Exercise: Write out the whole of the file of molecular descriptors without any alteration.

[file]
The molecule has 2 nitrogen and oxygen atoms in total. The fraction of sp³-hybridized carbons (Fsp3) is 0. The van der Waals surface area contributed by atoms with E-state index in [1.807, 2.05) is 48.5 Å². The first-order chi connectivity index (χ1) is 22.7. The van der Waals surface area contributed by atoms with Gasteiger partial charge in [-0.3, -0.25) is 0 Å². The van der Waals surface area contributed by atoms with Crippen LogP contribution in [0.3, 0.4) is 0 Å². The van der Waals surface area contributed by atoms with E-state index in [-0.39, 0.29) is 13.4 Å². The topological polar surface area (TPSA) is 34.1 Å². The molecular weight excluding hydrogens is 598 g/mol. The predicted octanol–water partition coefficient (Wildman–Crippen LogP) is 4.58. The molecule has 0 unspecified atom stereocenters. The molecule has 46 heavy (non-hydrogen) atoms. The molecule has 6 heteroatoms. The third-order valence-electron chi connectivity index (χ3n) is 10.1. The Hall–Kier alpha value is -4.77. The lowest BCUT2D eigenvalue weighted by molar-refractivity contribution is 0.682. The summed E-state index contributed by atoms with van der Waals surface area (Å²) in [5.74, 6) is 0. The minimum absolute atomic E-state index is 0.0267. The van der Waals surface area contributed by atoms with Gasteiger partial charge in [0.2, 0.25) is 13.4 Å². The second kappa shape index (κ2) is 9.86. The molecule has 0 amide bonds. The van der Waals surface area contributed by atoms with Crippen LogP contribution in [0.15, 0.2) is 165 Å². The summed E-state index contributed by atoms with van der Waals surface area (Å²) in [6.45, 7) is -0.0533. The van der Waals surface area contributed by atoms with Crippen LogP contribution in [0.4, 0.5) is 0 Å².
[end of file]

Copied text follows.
The molecule has 2 nitrogen and oxygen atoms in total. The fraction of sp³-hybridized carbons (Fsp3) is 0. The van der Waals surface area contributed by atoms with E-state index in [1.807, 2.05) is 48.5 Å². The first-order chi connectivity index (χ1) is 22.7. The van der Waals surface area contributed by atoms with Gasteiger partial charge in [-0.3, -0.25) is 0 Å². The van der Waals surface area contributed by atoms with Crippen LogP contribution in [0.3, 0.4) is 0 Å². The van der Waals surface area contributed by atoms with E-state index in [-0.39, 0.29) is 13.4 Å². The topological polar surface area (TPSA) is 34.1 Å². The molecular weight excluding hydrogens is 598 g/mol. The predicted octanol–water partition coefficient (Wildman–Crippen LogP) is 4.58. The molecule has 0 unspecified atom stereocenters. The molecule has 46 heavy (non-hydrogen) atoms. The molecule has 6 heteroatoms. The third-order valence-electron chi connectivity index (χ3n) is 10.1. The Hall–Kier alpha value is -4.77. The lowest BCUT2D eigenvalue weighted by molar-refractivity contribution is 0.682. The summed E-state index contributed by atoms with van der Waals surface area (Å²) in [5.74, 6) is 0. The minimum absolute atomic E-state index is 0.0267. The van der Waals surface area contributed by atoms with Gasteiger partial charge in [0.2, 0.25) is 13.4 Å². The second kappa shape index (κ2) is 9.86. The molecule has 0 amide bonds. The van der Waals surface area contributed by atoms with Crippen LogP contribution in [0.15, 0.2) is 165 Å². The summed E-state index contributed by atoms with van der Waals surface area (Å²) in [6.45, 7) is -0.0533. The van der Waals surface area contributed by atoms with Crippen LogP contribution in [0.4, 0.5) is 0 Å².